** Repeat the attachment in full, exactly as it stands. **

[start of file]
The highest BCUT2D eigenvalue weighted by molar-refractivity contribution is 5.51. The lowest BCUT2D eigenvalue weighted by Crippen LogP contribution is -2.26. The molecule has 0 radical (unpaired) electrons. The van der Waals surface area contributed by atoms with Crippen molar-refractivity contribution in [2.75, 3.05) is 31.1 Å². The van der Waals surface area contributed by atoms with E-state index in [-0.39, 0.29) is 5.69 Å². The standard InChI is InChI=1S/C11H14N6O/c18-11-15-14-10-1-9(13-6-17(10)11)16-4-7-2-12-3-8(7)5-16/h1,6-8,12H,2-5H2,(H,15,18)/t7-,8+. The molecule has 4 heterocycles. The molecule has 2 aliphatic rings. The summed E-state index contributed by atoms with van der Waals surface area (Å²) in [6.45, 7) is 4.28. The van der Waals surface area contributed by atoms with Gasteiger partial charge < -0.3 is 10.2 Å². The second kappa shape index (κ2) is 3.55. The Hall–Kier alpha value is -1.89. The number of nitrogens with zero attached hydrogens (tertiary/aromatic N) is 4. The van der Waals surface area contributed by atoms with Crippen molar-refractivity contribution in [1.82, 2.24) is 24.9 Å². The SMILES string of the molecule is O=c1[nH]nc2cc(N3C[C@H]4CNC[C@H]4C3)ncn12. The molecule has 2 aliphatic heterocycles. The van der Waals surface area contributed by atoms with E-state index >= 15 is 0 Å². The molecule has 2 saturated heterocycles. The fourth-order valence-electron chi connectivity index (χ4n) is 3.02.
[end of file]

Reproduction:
The highest BCUT2D eigenvalue weighted by molar-refractivity contribution is 5.51. The lowest BCUT2D eigenvalue weighted by Crippen LogP contribution is -2.26. The molecule has 0 radical (unpaired) electrons. The van der Waals surface area contributed by atoms with Crippen molar-refractivity contribution in [2.75, 3.05) is 31.1 Å². The van der Waals surface area contributed by atoms with E-state index in [-0.39, 0.29) is 5.69 Å². The standard InChI is InChI=1S/C11H14N6O/c18-11-15-14-10-1-9(13-6-17(10)11)16-4-7-2-12-3-8(7)5-16/h1,6-8,12H,2-5H2,(H,15,18)/t7-,8+. The molecule has 4 heterocycles. The molecule has 2 aliphatic rings. The summed E-state index contributed by atoms with van der Waals surface area (Å²) in [6.45, 7) is 4.28. The van der Waals surface area contributed by atoms with Gasteiger partial charge < -0.3 is 10.2 Å². The second kappa shape index (κ2) is 3.55. The Hall–Kier alpha value is -1.89. The number of nitrogens with zero attached hydrogens (tertiary/aromatic N) is 4. The van der Waals surface area contributed by atoms with Crippen molar-refractivity contribution in [1.82, 2.24) is 24.9 Å². The SMILES string of the molecule is O=c1[nH]nc2cc(N3C[C@H]4CNC[C@H]4C3)ncn12. The molecule has 2 aliphatic heterocycles. The van der Waals surface area contributed by atoms with E-state index >= 15 is 0 Å². The molecule has 2 saturated heterocycles. The fourth-order valence-electron chi connectivity index (χ4n) is 3.02.